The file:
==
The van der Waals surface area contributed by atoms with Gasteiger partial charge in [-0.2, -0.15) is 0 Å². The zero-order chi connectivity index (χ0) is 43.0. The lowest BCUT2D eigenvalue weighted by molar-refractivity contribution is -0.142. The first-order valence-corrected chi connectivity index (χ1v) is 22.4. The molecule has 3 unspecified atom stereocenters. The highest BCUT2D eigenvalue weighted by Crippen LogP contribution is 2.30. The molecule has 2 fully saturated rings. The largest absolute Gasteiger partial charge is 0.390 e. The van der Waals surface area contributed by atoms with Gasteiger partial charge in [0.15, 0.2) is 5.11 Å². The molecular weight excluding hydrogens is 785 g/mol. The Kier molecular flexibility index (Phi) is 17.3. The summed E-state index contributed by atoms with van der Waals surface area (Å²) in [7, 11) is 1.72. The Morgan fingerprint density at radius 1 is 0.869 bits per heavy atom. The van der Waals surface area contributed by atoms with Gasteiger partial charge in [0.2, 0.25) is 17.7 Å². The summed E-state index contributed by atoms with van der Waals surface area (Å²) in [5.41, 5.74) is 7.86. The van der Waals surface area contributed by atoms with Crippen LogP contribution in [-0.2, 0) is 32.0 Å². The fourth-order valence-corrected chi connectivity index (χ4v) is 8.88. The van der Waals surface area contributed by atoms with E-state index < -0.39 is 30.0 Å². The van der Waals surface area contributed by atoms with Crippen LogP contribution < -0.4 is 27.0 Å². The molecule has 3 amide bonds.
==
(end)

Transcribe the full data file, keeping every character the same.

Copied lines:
The van der Waals surface area contributed by atoms with Gasteiger partial charge in [-0.2, -0.15) is 0 Å². The zero-order chi connectivity index (χ0) is 43.0. The lowest BCUT2D eigenvalue weighted by molar-refractivity contribution is -0.142. The first-order valence-corrected chi connectivity index (χ1v) is 22.4. The molecule has 3 unspecified atom stereocenters. The highest BCUT2D eigenvalue weighted by Crippen LogP contribution is 2.30. The molecule has 2 fully saturated rings. The largest absolute Gasteiger partial charge is 0.390 e. The van der Waals surface area contributed by atoms with Gasteiger partial charge in [0.15, 0.2) is 5.11 Å². The molecular weight excluding hydrogens is 785 g/mol. The Kier molecular flexibility index (Phi) is 17.3. The summed E-state index contributed by atoms with van der Waals surface area (Å²) in [7, 11) is 1.72. The Morgan fingerprint density at radius 1 is 0.869 bits per heavy atom. The van der Waals surface area contributed by atoms with Gasteiger partial charge in [0.2, 0.25) is 17.7 Å². The summed E-state index contributed by atoms with van der Waals surface area (Å²) in [5.41, 5.74) is 7.86. The van der Waals surface area contributed by atoms with Crippen LogP contribution in [-0.2, 0) is 32.0 Å². The fourth-order valence-corrected chi connectivity index (χ4v) is 8.88. The van der Waals surface area contributed by atoms with E-state index < -0.39 is 30.0 Å². The van der Waals surface area contributed by atoms with Crippen LogP contribution < -0.4 is 27.0 Å². The molecule has 3 amide bonds.